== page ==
Self Study...?

NeilH Registered Posts: 553 Epic contributor 🐘
edited October 2014 in General discussion

I’m thinking of studying for the Certificate in Tax and Ethics – didn’t do the tax options at level 4 and having done CIMA, by formal tax study is minimal.

I want to do home study, but want to keep costs to a minimum, what are peoples experiences of self-study – just by the texts, book the assessment when ready? I’m particularly interested in what people put on their AAT registration form for their study centre, I’m no longer a member of the AAT so have to re-register.



  • ariadne
    ariadne Registered Posts: 218
    Find out which exam centre you are likely to use (based on location, price and availability - if you need weekend dates you may be more limited) and register that provider, usually a distance provider, on your form. You can change your 'provider' if you book a different venue I understand, I didn't do this myself but have seen others have done so.
  • ajleighto
    ajleighto Registered Posts: 8
    edited November 2014
    Well firstly can I clarify here that I've done years of online self-study (not textbooks)
    so what I say here applies purely to online learning (webpages & files & online tests)

    online self study is not for everyone. It may be right for you if:
    You need study to work around you because your life is hectic
    You need a way of studying at home because regular trips are difficult to fit in
    You need study outside of classes because you have varied work shifts
    You need study at home because you have no study support at work/can't reach classes
    You are self-motivated and can work around distractions
    You enjoy working alone/with only emails/occasional yearly visits to see tutor(s)/phone
    You enjoy working late at night when you study at your best/early morning/weekends
    You are a very determined person who can cope with unexpected website down-time

    online self study may not be right for you if:
    If you work best in teams, like face-to-face interactions, learn best verbally
    If you have a dislike for computer-based learning, i.e. you prefer classroom to screen
    If you have a permanent/direct work contract with full study support and study leave-this may strongly support you doing classes and give you extra time for study in which case it may make far more sense to take advantage of this support by doing classes, having the contact time to interact with other students and regular contact with tutors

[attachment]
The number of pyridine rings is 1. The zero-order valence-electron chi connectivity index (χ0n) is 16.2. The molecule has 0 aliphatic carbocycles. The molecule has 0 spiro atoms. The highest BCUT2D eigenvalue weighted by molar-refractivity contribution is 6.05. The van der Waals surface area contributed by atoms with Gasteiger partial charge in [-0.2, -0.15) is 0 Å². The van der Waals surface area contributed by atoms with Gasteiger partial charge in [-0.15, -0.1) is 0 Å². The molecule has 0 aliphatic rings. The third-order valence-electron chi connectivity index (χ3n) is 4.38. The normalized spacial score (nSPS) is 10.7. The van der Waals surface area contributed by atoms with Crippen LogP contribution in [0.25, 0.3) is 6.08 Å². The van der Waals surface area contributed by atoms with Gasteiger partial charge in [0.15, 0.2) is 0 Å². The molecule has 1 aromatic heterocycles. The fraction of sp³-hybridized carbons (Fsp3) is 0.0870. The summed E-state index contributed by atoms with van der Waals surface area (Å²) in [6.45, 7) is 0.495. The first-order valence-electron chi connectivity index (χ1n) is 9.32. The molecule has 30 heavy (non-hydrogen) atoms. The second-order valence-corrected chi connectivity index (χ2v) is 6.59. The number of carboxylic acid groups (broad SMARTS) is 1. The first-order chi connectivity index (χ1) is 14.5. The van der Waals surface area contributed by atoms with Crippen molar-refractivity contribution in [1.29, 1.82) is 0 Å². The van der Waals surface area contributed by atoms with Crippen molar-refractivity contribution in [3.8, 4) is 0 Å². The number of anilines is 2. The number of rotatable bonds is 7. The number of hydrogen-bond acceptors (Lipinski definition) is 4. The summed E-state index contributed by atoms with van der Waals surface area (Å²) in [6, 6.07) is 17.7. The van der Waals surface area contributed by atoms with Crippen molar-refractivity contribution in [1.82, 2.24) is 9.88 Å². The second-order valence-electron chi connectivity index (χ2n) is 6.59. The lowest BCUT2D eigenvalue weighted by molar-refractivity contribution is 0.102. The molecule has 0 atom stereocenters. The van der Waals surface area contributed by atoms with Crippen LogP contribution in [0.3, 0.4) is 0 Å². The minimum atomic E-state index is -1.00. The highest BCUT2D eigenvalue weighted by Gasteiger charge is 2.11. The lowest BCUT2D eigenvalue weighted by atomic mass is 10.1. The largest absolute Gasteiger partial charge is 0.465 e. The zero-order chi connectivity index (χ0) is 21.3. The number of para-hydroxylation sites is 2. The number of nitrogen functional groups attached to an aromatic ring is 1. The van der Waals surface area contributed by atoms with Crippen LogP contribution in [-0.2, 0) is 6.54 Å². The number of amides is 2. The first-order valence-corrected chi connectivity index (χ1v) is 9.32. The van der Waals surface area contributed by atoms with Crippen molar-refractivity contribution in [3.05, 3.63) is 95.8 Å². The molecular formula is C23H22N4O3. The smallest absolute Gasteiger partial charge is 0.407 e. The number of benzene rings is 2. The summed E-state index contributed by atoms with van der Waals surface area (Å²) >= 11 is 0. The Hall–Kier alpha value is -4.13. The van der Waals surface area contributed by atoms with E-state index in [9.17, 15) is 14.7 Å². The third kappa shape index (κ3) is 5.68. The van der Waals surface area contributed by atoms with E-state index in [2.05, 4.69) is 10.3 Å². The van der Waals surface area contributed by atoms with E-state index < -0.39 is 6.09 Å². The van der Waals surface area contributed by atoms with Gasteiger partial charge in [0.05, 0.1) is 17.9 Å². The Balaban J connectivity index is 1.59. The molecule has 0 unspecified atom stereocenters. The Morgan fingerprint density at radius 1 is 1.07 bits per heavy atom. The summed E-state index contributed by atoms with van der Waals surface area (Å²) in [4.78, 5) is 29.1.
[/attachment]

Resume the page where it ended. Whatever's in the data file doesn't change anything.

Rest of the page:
online self study will not tend to provide you with face-to-face meetings with students.
    You might get to see certain key tutors, e.g. for your level 4 project you will have the chance to meet your tutor at least once, maybe even more depending. The first meeting can be in person or a booked phone call (they ring you at the arranged time). There is often a chance for a guidance meeting (this is what I had-I travelled to see him for guidance on how I was progressing).

    My experience of online self-study:
    Level 3 (I didn't do Level 2, I did SAGE Level 1 & 2 in evening classrooms in 2007-because I had a permanent job and this fitted in OK - then I became redundant and had to start temping. I wanted to study AAT so I did the AAT self-assessment skillscheck in 2009, my result was very high and the computer recommended I apply for Level 3. Then I applied with one tutor face-to-face while I was working as a temp for a college in Oxford. She approved my self-assessment score and signed to approve a Level 3 application, but because I needed financial support at this time which the college couldn't provide, I decided on online self-study at this stage instead, because:
    my life was hectic - I was in and out of jobs (still am)
    my homelife at the time was very hectic and very unpredictable
    online would slightly reduce travel costs to get to classes and hopefully other costs

    What happened: I used my previous approval gained from one tutor in one college (in which the job didn't last long- 2 weeks), I phoned up and sent approval and my skills check result to Eastleigh College near Southampton by email, also applying via jobseekers benefit.
    I got in, and the whole of my Level 3 AAT was paid via college (except for exam fees and registration package, which was around £250 or so) by sending jobseeker forms to prove I was on the benefits. I started the Level 3 AAT in 2010 and finished it in 2012.